Don't Recognize Your Own Tellers? Study Of Turnover Says You're Not Alone

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Slightly more than one in four credit union tellers were new to members during 2002, according to a just-released survey.

D. Hilton Associates, Inc. said its 2003 Employee Hiring and Turnover Survey found that 28% of employees with credit unions at the end of 2002 were not with the same employer the previous year.

Replacement hiring accounted for most of the workforce change, but nearly 10% of the employees overall were occupying new positions, D. Hilton said. Larger credit unions-those with assets of at least $400 million-were most likely to have created new positions. Among this group of respondents, nearly 13% of employees occupied newly created positions, according to the firm.

"Not surprisingly, the Hiring and Turnover Survey revealed significant differences in retention of full-time and part- time employees," said D. Hilton's analysis. "While the credit unions retained 78% of their full-time workforce, only about 44% of part-time workers ended the year with the employers with which they began it. Analysis by position indicates that replacement employees were most common in call center and teller positions. However, because of the sheer number of tellers employed, tellers accounted for more than half of the total replacement employees hired in 2002. New positions were most common in the loan processing area, where they composed more than 12% of the year- end workforce."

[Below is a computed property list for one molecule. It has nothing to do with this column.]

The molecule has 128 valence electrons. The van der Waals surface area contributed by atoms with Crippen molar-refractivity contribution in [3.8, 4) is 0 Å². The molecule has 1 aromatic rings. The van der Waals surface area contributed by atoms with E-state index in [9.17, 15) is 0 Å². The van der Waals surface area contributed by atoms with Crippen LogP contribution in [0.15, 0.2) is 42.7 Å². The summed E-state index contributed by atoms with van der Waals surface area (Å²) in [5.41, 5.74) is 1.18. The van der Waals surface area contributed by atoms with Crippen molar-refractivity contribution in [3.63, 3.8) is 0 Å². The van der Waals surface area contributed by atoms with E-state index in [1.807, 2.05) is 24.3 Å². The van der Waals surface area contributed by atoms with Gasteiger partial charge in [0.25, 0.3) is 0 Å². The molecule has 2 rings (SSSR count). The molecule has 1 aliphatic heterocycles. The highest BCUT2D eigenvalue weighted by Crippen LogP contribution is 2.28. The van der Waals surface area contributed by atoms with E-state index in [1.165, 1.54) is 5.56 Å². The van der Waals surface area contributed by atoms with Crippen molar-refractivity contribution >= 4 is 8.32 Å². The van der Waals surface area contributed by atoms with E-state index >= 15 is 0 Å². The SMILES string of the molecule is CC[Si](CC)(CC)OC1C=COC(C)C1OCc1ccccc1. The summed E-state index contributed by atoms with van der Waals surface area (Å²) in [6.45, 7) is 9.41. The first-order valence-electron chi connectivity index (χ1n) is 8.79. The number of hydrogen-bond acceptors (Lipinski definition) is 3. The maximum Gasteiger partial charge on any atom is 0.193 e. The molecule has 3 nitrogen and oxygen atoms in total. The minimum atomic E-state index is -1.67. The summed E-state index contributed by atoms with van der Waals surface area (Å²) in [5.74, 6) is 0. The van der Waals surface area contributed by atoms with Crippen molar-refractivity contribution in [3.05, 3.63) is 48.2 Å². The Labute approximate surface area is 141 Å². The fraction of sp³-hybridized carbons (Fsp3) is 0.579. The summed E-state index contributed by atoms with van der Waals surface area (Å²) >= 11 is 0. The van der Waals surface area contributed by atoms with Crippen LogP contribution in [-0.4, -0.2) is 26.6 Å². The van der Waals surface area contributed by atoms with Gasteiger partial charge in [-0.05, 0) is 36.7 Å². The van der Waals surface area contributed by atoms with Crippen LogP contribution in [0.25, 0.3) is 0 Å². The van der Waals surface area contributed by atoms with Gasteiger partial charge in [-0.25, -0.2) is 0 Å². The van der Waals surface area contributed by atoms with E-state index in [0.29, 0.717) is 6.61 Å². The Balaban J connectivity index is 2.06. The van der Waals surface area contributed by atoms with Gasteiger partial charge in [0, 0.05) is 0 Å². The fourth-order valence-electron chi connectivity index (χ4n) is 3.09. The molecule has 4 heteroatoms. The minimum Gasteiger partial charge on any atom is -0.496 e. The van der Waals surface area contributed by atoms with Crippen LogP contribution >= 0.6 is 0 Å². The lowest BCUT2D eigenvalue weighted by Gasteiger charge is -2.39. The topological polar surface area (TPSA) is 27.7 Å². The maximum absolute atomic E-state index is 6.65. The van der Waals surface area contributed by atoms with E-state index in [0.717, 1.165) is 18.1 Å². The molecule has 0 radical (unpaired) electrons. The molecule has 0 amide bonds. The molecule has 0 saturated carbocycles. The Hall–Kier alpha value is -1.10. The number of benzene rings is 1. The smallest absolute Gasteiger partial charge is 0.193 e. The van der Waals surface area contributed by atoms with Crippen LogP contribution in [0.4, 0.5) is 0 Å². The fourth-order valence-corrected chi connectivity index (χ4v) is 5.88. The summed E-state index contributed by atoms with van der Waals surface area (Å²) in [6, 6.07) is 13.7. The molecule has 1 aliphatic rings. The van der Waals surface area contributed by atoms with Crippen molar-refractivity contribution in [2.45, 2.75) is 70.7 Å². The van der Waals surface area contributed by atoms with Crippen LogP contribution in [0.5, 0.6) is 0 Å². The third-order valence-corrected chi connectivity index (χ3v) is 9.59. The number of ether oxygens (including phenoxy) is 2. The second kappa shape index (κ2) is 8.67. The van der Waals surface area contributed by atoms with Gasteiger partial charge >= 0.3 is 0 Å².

The Hiring and Turnover survey also explores the effects of salary and benefits on employee retention, as well as average employee tenure in various positions, including tellers, MSRs, call center representatives, loan processors, loan officers, clerical, front line manager, middle manager, and senior manager. Data is also broken out by asset range, membership range and employee range. In addition, the report provides a regional breakdown of salary data.

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